Notice how there was no actual work to be had when she reached out. This was strictly her attempt to get him talking to her again. The fact that he didn’t bite — and made a public post about being engaged to you — prompted her next attempt at contact: a message that has vaguely sexual (yet still deniable) implications. This was intended to prompt a response, ideally a flirty one that would get him thinking of how good sex with an ex could be.
Make no mistake: that was always going to be the next step. If he had taken the bait earlier with the theoretical job offer, then the flirting would’ve ramped up sooner, but since it didn’t, she made the attempt anyway in hopes of getting a response. Obviously it failed, leading to his cutting her off entirely.
Since sex didn’t work, she decided to take a different tack: she tried to use guilt instead. How could he be so rude and unfeeling to block her like this when she hadn’t done anything wrong? How could he be so cold to someone who he used to care for and who was trying to make things right, etc. And when that didn’t work… well, maybe she was calling, maybe she wasn’t. If she didn’t leave voicemails, it’s impossible to be sure that those unknown numbers were her. Circumstances suggest they likely were, but we can’t say for sure.
Why do I think that you don’t don’t need to fear a dangerous escalation? Well, mostly it’s the in the tone and the way that she’s been behaving. Yes, she’s been ignoring his clearly stated boundaries, but the tone hasn’t been hostile or aggressive. Instead she’s been trying to bait him into responding or letting her back into his life. While it’s certainly distressing — not to mention confirming that he’s right to shut her out of his life — her tone hasn’t been angry or demanding. It’s been pleading and wheedling and more than a little passive-aggressive. I suspect that the less your fiancé responds, the quicker she’ll give up and move on.
This doesn’t mean that you and he shouldn’t implement some best practices, though. Documenting all of the ways she’s tried to get in touch — days, times, methods and accounts — is a very good idea. If you still have access to the texts and emails, then I’d suggest printing them out and keeping the hard copies somewhere secure. Having these on hand will make it much easier to establish a pattern of escalating behavior if things do get worse; that’ll make it easier to get a temporary restraining order or a no-contact order if it comes to that.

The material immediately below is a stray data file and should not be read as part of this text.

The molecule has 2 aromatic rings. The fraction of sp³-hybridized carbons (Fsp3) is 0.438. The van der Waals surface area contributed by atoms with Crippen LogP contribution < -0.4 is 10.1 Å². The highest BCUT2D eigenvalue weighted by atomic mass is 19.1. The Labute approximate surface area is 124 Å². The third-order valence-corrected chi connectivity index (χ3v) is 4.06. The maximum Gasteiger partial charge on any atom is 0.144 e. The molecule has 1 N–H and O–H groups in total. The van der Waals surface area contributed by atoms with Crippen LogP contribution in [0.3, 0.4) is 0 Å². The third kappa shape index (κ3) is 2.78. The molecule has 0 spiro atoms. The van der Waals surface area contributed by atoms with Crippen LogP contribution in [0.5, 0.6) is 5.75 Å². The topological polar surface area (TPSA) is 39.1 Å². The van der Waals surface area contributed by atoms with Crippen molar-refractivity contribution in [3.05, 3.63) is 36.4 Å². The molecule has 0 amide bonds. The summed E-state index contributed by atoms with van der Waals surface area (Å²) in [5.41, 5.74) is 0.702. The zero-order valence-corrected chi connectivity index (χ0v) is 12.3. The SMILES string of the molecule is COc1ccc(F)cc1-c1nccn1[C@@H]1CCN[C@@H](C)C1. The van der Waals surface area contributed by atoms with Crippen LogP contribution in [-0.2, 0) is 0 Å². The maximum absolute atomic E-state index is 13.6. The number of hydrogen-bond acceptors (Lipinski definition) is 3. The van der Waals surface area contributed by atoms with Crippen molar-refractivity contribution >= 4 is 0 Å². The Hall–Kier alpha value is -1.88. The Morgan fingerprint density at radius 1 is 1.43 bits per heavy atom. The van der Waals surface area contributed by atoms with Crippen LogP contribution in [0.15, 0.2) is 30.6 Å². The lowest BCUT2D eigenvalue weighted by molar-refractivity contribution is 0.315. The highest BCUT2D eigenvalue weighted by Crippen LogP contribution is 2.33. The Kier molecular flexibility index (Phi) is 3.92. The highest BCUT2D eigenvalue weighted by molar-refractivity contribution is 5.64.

I would also suggest locking down your social media and front-facing web-presence. The less intel she can farm about you that she has access to, the less of a chance she has to actually show up unexpectedly. It may not be a bad idea to change your settings on Twitter, Instagram and Facebook so that people can’t tag you in posts or images; it doesn’t do you any good to lock things down if your friends accidentally give out information on you.
But while being cautious is warranted, I don’t think you need to worry that things will escalate to the point of being an actual threat. One of the harsh truths is that men rarely face a meaningful threat from their female exes. While women can and have stalked exes or presented a real and present physical danger, it’s far less likely than the threat women face from male exes.
So while being cautious and maintaining good security practices is a solid idea, I think the threat she presents is more emotional than physical. Keep a wary eye and document everything, but I don’t think you need to live in fear that things are going to go beyond texts and phone calls. Especially if your fiancé continues to follow the Nuclear Option with her.
Please send your questions to Dr. NerdLove at his website (www.doctornerdlove.com/contact); or to his email, firstname.lastname@example.org